‘Remploy factory workers strike to save jobs’ or ‘Brixton to Barking by bus’

19 Jul

I decided to travel from Brixton to Barking Remploy by bus in order to confirm for you that it’s probably best to take the train from Fenchurch Station in future or find a good cycle route. At times the 6 different buses I took provided me with a wonderful way of exploring a part of London I am not at all familiar with* – but the duration of 3 hours (I went in the wrong direction at one point which meant it took 6 bus journeys there rather than 5 had I not got lost) meant that by the time I arrived at Barking Remploy mid-afternoon, I’d missed the rally and the picketers were packing up and heading home.

Today’s strike and another strike next Thursday at Remploy factories across the country have been called in response to the government’s announcements that they will close down 27 Remploy factories putting more than 1,700 jobs at risk. The government claims that the factories are loss making and old fashioned. Yet, they don’t hesitate to subsidise their friends in the massively destructive banking sector to the tune of billions. In contrast, Remploy workers make things that are actually useful to society such as furniture for schools and libraries (and also Jaguar car parts and chemical warfare suits). And of course, the hypocrisy of the government cutting jobs when they have spent so much of their time bullying people for being unemployed is unbearable.

Those fighting against job losses are not doing so uncritically. Of course average salaries of £13,800 for shop floor workers do not recognise the time and effort that the workers give. Furthermore, there is the debate about workplace segregation. However, the reality for many workers if they are to lose their jobs, is much worse. As one of my friends who works at Remploy told me, ‘we’ll be put on the scrap heap’. He described his fears of ‘mainstream employment’ after his years of torment with bullying workers who in one incident set his trousers on fire and in another physically attacked him. He described his worries that he wouldn’t be able to live on benefits. And this is all too true in what has become, as Johnny Void puts it, ‘the most brutal manifestation of the Welfare State possibly ever seen in a developed economy’.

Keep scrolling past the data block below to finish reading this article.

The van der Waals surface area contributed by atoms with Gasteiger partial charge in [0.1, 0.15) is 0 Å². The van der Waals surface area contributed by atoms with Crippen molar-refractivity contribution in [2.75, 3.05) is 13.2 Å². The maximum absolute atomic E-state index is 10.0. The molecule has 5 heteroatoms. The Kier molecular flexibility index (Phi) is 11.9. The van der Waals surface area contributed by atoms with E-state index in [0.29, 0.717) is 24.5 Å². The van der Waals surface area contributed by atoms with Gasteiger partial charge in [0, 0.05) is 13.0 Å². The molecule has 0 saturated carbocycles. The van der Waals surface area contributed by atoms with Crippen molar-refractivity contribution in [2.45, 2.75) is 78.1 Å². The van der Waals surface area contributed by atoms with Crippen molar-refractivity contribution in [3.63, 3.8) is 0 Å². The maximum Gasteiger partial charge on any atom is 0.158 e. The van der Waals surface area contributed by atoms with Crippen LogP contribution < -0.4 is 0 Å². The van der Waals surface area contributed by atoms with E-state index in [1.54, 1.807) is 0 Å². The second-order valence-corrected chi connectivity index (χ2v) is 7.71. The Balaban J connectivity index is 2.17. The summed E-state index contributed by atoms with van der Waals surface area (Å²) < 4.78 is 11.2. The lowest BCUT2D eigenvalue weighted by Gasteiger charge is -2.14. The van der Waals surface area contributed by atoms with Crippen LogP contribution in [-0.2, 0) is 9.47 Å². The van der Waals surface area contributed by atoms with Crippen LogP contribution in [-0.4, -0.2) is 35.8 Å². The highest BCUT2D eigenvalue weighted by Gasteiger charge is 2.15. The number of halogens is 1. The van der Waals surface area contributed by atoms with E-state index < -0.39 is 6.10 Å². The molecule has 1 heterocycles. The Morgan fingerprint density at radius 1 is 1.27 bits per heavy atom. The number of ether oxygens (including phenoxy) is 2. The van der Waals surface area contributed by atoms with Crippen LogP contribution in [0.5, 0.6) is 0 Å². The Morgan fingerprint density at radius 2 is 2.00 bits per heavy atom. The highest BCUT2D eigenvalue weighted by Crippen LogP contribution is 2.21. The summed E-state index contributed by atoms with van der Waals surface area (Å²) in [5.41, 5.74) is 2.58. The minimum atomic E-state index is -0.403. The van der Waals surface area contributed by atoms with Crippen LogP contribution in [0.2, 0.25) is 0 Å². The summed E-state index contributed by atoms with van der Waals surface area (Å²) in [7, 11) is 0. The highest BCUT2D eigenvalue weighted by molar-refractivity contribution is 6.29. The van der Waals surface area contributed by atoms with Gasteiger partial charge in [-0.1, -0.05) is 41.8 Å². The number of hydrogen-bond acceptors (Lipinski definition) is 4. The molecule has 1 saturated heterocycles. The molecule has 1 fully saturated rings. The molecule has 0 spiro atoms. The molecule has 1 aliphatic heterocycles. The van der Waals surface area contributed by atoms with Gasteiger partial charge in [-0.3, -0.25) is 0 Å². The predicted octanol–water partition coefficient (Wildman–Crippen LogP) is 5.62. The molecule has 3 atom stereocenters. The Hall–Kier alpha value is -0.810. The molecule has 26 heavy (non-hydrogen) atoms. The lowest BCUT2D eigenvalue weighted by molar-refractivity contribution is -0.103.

Despite arriving so late, I received a wonderful welcome from my friend who works there which made the bus journeys feel worth it. He told me excitedly how the day had been ‘out of this world…it’s been brilliant’. He told me how he had been telling the national media that ‘the government’s behaviour is disgusting and disgraceful’. He’d also done lots of shouting for the rally. Reflecting on the day and his commitment to saving their jobs, he remarked ‘I would stand outside for 24 hours if I had to’.



*Having managed to hide away from the Olympics in south London it was interesting to see their parasitical manifestation in east London – Community support police standing guard on Barking high street, Olympic staff in Olympic uniforms, a corner shop wall turned into a Coca Cola advert with the Olympic rings, bus stop signs warning of changes during the Olympics, a huge union flag on a flag pole at the entrance to a school, Anish Kapoor’s costly contorted metal protruding on east London’s horizon.

I was also interested to see the huge amount of boarded up buildings that we passed – particularly old pubs – this brought to mind Owen Hatherley’s comment from his talk on Journeys through Urban Britain (see blog post below) that the present government are embarking on a ‘project of destruction rather than construction’. There was one striking building that had once been a public baths but was now boarded up with steel – wonderfully located in east London a couple of miles away from the Olympic site revealing the government’s true attitude to sport for ordinary people.



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